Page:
The International X-ray Observatory (IXO) is a collaborative venture between NASA, ESA and JAXA, which is under study for launch in 2020. Initial design studies have been performed in ESA's Concurrent Design Facility (CDF) at ESTEC and NASA's Mission Design Laboratory (MDL) at the GSFC. This article mainly describes the concept that has been derived by the CDL studies, but also presents the major differences between the two concepts.
IXO will have a launch mass of around 6600 kg and will be about 10 metres long and 4 metres in diameter in its launch configuration. The spacecraft will be about 23 metres long in its flight configuration. The nominal mission lifetime is five years, with consumables sized for 10 years of operations. A major science driver for the design of IXO is a long focal length, since this allows a greater photon-collecting capability at higher photon energies. A focal length of 20 metres has been selected for IXO as a balance between science requirements and engineering constraints. As no current launch vehicle is capable of accommodating a payload that is nearly 24 metres long, IXO will have a deployable structure to position the instrument module at the mirror focus after launch.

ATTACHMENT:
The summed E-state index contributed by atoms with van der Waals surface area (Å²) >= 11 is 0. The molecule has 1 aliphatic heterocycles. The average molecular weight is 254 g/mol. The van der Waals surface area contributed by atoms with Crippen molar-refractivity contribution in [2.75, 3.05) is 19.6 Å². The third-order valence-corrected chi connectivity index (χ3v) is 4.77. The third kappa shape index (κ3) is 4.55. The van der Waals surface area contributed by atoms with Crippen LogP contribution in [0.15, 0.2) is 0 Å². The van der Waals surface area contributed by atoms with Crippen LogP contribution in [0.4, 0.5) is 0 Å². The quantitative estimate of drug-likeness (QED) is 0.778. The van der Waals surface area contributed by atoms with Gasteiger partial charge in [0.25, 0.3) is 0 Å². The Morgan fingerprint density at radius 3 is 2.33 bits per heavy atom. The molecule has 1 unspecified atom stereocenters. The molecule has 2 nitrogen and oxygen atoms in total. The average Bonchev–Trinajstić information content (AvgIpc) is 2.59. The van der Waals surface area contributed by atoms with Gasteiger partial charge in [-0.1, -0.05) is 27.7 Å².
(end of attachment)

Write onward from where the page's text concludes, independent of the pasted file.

The IXO study includes the accommodation of six instruments:
From the output of the CDF study, the IXO spacecraft will be made up of five major assemblies: